I learned a lot while I was abroad, about myself and the world. While I was there, I trekked through the foothills of the Himalayas. Before Nepal, that sounded nearly impossible. But I promise almost anyone can do it! And it's 100% a confidence booster to do something that you've never done before (like backpacking). I also taught ESL, which was daunting because I was entirely unfamiliar with Nepali. But I learned it bit by bit while I was there and discovered an immense passion for their language. This made teaching a little easier as well as everyday life a little more fun. Most importantly, I met incredible people from all over the world! Everyone goes to Nepal to trek (Europeans, Australians, Asians, etc.), and talking with other trekkers opens your eyes in a new way. I don't think there is another place in the world where you can go and meet such a unique mix of people in a single evening. Because Trek to Teach places its teachers in guest houses (hostels designed for trekkers), you can meet a variety of people and learn about their lives. So what did I learn while I was abroad? I learned that I can do "this." I can teach. I can backpack. I can navigate international airports solo. I can travel in a foreign country. I can learn a new language (it's never too late). I learned so much and gained so much confidence that I never knew I needed. I also learned about the world. I learned about political situations in smaller countries and about the developmental phases of nations worldwide. I learned about other religions (Hinduism and Buddhism) and tried new foods. I learned that Nepal strives for peace and harmony and that the Nepali people have a large capacity to love. This program taught me all of these things and more by introducing me to a new nation, and I hope to learn even more when I return. Because with Nepal, once is never enough!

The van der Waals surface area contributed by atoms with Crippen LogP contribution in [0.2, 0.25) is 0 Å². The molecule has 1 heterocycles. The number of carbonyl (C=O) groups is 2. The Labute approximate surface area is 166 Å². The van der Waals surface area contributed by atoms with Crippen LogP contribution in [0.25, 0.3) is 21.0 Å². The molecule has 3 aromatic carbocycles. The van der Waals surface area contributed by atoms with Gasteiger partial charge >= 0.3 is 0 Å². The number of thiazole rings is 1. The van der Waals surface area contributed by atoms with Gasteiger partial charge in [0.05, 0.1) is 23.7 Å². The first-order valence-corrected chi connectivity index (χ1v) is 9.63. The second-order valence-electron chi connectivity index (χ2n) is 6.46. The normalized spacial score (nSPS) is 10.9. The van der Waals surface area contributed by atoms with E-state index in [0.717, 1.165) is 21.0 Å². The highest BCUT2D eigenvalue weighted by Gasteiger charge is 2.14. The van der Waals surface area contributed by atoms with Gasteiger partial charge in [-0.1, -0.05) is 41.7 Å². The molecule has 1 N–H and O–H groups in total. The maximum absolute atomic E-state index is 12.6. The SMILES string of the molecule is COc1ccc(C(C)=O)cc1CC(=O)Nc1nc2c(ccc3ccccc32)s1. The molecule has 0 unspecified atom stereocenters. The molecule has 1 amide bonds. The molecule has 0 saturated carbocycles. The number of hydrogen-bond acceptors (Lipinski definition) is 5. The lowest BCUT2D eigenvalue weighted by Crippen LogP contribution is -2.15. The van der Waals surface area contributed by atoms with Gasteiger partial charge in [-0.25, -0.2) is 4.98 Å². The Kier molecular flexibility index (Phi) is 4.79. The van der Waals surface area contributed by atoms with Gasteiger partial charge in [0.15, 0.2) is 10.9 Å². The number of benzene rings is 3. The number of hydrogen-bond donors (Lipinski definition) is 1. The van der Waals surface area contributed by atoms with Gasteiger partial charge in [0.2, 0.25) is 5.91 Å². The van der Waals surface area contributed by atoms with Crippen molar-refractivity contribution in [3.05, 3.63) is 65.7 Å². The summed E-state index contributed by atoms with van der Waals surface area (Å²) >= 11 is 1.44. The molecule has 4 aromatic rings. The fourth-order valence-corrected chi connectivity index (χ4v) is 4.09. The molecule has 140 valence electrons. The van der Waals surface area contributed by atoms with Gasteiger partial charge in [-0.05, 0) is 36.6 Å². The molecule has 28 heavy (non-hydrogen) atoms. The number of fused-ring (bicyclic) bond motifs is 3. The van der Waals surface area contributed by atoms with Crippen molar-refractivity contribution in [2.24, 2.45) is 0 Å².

How can this program be improved?
This program, by and large, seems to benefit the teacher immensely. It's a great experience for someone who is trying to live in a foreign country for a short stint or for someone who has never lived abroad before. This was perfect for me as I was trying to see if I was capable of living abroad for such a long period of time...and my unwillingness to leave at the end of three months was confirmation that I can in fact live abroad. But my heart hurts for the students who grow fond of teachers that leave after three months. These students love so well and quite frequently have to say goodbye to teachers they admire. I wish there were a better way of staying connected afterward or a better way of making a more long-term impact on the community.
Would you recommend this program?
Yes, I would